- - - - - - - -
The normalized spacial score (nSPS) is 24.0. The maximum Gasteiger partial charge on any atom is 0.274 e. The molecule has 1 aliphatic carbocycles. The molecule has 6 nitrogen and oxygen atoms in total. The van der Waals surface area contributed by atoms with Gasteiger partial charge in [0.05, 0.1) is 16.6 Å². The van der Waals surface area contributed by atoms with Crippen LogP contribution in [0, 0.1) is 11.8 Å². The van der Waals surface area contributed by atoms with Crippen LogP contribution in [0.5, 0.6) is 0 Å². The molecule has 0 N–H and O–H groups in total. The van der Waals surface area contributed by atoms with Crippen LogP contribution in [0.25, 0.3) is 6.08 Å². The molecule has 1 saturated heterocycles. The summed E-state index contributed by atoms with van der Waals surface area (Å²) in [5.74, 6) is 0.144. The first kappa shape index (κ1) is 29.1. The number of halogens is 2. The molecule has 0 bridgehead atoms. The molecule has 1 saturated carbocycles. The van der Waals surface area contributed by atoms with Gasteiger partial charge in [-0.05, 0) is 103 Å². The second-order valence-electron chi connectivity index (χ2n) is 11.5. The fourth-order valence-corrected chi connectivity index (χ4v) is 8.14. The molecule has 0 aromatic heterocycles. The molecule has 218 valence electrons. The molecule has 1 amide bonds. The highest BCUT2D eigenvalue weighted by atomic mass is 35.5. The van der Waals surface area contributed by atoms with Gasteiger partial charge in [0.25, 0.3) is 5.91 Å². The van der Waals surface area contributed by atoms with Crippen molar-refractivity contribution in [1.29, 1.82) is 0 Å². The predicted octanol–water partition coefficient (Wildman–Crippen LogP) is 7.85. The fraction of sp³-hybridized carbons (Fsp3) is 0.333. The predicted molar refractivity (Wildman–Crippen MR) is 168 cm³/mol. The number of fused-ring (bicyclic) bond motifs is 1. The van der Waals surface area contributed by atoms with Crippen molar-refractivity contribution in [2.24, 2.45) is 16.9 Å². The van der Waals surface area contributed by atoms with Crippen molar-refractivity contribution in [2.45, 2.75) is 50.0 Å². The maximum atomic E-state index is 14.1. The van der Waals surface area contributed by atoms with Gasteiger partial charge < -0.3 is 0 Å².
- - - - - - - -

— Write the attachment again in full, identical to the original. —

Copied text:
The normalized spacial score (nSPS) is 24.0. The maximum Gasteiger partial charge on any atom is 0.274 e. The molecule has 1 aliphatic carbocycles. The molecule has 6 nitrogen and oxygen atoms in total. The van der Waals surface area contributed by atoms with Gasteiger partial charge in [0.05, 0.1) is 16.6 Å². The van der Waals surface area contributed by atoms with Crippen LogP contribution in [0, 0.1) is 11.8 Å². The van der Waals surface area contributed by atoms with Crippen LogP contribution in [0.5, 0.6) is 0 Å². The molecule has 0 N–H and O–H groups in total. The van der Waals surface area contributed by atoms with Crippen LogP contribution in [0.25, 0.3) is 6.08 Å². The molecule has 1 saturated heterocycles. The summed E-state index contributed by atoms with van der Waals surface area (Å²) in [5.74, 6) is 0.144. The first kappa shape index (κ1) is 29.1. The number of halogens is 2. The molecule has 0 bridgehead atoms. The molecule has 1 saturated carbocycles. The van der Waals surface area contributed by atoms with Gasteiger partial charge in [-0.05, 0) is 103 Å². The second-order valence-electron chi connectivity index (χ2n) is 11.5. The fourth-order valence-corrected chi connectivity index (χ4v) is 8.14. The molecule has 0 aromatic heterocycles. The molecule has 218 valence electrons. The molecule has 1 amide bonds. The highest BCUT2D eigenvalue weighted by atomic mass is 35.5. The van der Waals surface area contributed by atoms with Gasteiger partial charge in [0.25, 0.3) is 5.91 Å². The van der Waals surface area contributed by atoms with Crippen molar-refractivity contribution in [1.29, 1.82) is 0 Å². The predicted octanol–water partition coefficient (Wildman–Crippen LogP) is 7.85. The fraction of sp³-hybridized carbons (Fsp3) is 0.333. The predicted molar refractivity (Wildman–Crippen MR) is 168 cm³/mol. The number of fused-ring (bicyclic) bond motifs is 1. The van der Waals surface area contributed by atoms with Crippen molar-refractivity contribution in [2.24, 2.45) is 16.9 Å². The van der Waals surface area contributed by atoms with Crippen molar-refractivity contribution in [2.45, 2.75) is 50.0 Å². The maximum atomic E-state index is 14.1. The van der Waals surface area contributed by atoms with Gasteiger partial charge < -0.3 is 0 Å².